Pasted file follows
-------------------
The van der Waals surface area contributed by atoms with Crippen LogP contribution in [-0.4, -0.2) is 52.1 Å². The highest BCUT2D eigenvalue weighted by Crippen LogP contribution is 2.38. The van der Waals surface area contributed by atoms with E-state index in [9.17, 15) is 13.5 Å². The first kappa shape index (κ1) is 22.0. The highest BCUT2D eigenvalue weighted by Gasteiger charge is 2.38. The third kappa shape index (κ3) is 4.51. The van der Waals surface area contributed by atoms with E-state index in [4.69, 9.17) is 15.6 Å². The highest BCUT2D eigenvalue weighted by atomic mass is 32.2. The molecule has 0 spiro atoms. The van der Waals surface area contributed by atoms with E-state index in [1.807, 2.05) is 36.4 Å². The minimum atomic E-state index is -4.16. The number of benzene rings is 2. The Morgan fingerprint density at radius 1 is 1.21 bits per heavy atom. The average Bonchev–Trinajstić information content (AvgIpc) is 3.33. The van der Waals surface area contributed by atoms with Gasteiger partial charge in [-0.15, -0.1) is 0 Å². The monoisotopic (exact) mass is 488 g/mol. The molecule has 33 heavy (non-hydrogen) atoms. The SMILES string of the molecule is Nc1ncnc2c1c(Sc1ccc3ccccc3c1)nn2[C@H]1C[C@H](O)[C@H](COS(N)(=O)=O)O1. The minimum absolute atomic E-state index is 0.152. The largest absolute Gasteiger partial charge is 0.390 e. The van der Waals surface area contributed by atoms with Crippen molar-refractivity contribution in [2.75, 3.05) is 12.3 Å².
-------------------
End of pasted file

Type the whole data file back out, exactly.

The van der Waals surface area contributed by atoms with Crippen LogP contribution in [-0.4, -0.2) is 52.1 Å². The highest BCUT2D eigenvalue weighted by Crippen LogP contribution is 2.38. The van der Waals surface area contributed by atoms with E-state index in [9.17, 15) is 13.5 Å². The first kappa shape index (κ1) is 22.0. The highest BCUT2D eigenvalue weighted by Gasteiger charge is 2.38. The third kappa shape index (κ3) is 4.51. The van der Waals surface area contributed by atoms with E-state index in [4.69, 9.17) is 15.6 Å². The highest BCUT2D eigenvalue weighted by atomic mass is 32.2. The molecule has 0 spiro atoms. The van der Waals surface area contributed by atoms with E-state index in [1.807, 2.05) is 36.4 Å². The minimum atomic E-state index is -4.16. The number of benzene rings is 2. The Morgan fingerprint density at radius 1 is 1.21 bits per heavy atom. The average Bonchev–Trinajstić information content (AvgIpc) is 3.33. The van der Waals surface area contributed by atoms with Gasteiger partial charge in [-0.15, -0.1) is 0 Å². The monoisotopic (exact) mass is 488 g/mol. The molecule has 33 heavy (non-hydrogen) atoms. The SMILES string of the molecule is Nc1ncnc2c1c(Sc1ccc3ccccc3c1)nn2[C@H]1C[C@H](O)[C@H](COS(N)(=O)=O)O1. The minimum absolute atomic E-state index is 0.152. The largest absolute Gasteiger partial charge is 0.390 e. The van der Waals surface area contributed by atoms with Crippen molar-refractivity contribution in [2.75, 3.05) is 12.3 Å².